There are probably hundreds of groups on Facebook for bloggers. Again, it is a great place to go for a new blogger. You can participate in all sorts of share threads. Basically, you leave a link and then depending on the rules of the group, you must like, share or comment on a number of people in the same thread.
Types of Threads:
- FaceBook Fan Page Likes – Though this is a great way to increase the number of likes to your own fan page, this also means that you will be following a huge number of other bloggers’ fan pages. My experience has taught me to turn off the notifications of the fan pages I do not have any interest in and I am pretty sure many have done that with my page as well. If you don’t do some weeding, you may never see posts from friends, family and the blogs you really enjoy. If this is a process that you are still participating in, please be aware that the Facebook algorithm is not kind to pages with high numbers and low engagement. It is better to have 50 engaged followers then 5,000 who never like any of your posts.
- Blog Share/Comment – This particular type of thread I found to be my biggest time zapper. You leave a link for your own blog post and then depending on the rules of the thread, you must reciprocate, read, comment and share other posts in the thread. Many times I had to do this for blogs that were far outside of my niche. I am not saying that the blogs were not any good, The posts were about things that I had absolutely no interest in. Not to mention, there were so many bloggers that would spam their link in threads across almost every group I was a part of and never, ever followed the rules of the thread or engaged. It was very frustrating and I found myself getting angry, a lot.
I now limit myself to belonging to five groups on Facebook. I found I now have more time to actually write blog posts and ideas flow effortlessly for new content. I got my life back and am starting to reap the benefits.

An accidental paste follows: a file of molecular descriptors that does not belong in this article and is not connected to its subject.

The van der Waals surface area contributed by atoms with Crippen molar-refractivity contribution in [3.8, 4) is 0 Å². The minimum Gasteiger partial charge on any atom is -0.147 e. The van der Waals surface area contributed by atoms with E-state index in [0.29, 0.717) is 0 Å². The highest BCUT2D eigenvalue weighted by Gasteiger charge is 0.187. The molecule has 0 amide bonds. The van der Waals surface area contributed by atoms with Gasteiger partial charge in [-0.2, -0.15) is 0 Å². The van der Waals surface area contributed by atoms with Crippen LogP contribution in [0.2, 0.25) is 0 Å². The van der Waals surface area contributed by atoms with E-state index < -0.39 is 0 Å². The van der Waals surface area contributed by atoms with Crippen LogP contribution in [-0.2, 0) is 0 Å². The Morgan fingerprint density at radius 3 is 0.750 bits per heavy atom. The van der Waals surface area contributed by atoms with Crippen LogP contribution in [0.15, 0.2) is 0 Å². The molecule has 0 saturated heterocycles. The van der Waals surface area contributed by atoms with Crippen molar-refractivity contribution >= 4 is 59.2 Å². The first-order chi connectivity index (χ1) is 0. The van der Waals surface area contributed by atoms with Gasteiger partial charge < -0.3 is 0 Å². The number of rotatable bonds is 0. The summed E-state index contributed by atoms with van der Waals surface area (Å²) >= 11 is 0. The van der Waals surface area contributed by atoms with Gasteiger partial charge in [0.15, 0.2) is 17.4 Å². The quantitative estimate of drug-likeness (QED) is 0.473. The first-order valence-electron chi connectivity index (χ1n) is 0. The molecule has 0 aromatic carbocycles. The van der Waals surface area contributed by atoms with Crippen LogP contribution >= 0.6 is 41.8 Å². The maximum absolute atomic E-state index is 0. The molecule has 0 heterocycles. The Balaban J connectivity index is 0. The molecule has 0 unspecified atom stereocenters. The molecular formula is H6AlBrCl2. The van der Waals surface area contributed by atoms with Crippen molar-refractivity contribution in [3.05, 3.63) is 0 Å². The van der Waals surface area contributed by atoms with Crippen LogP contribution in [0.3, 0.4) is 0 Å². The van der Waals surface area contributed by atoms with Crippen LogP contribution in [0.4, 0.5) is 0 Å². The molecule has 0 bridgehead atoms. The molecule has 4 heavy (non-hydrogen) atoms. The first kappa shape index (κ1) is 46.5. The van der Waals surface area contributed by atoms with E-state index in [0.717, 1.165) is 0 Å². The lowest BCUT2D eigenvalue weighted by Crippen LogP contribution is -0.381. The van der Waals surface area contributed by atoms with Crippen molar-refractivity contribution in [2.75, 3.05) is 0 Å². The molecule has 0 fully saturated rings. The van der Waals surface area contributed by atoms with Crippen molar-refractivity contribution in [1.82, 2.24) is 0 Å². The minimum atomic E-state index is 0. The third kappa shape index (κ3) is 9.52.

Luckily I did this analysis of my social media management because…
At the beginning of 2016, my mother, once again, went into the hospital. This time my blog did not suffer and in fact, flourished. For the month of January 2016, I reached my goal of 45,000 pageviews per month and was well on my way to achieving 50,000 pageviews per month.
Fast forward to January 2019 and I now get over 150,000 pageviews per month and make an average of $3-5,000 a month.
So how did I do it?
How I Get Tons Of Pageviews When I Am Offline
1. Schedule Posts To Social Media
All of my blog posts are now scheduled for Twitter and my Facebook Fan Page. I use a paid service from Buffer for Twitter and schedule directly on Facebook for my blog page. There are plenty of schedulers out there that you can choose from. My tweets and my Facebook posts are all pre-loaded. Including content curated from other sources.
The reason I love Buffer so much is because of how fast and easy I can load all of my posts, right on their easy to use dashboard. I add new posts and can schedule shares from others by adding their feeds to my dashboard.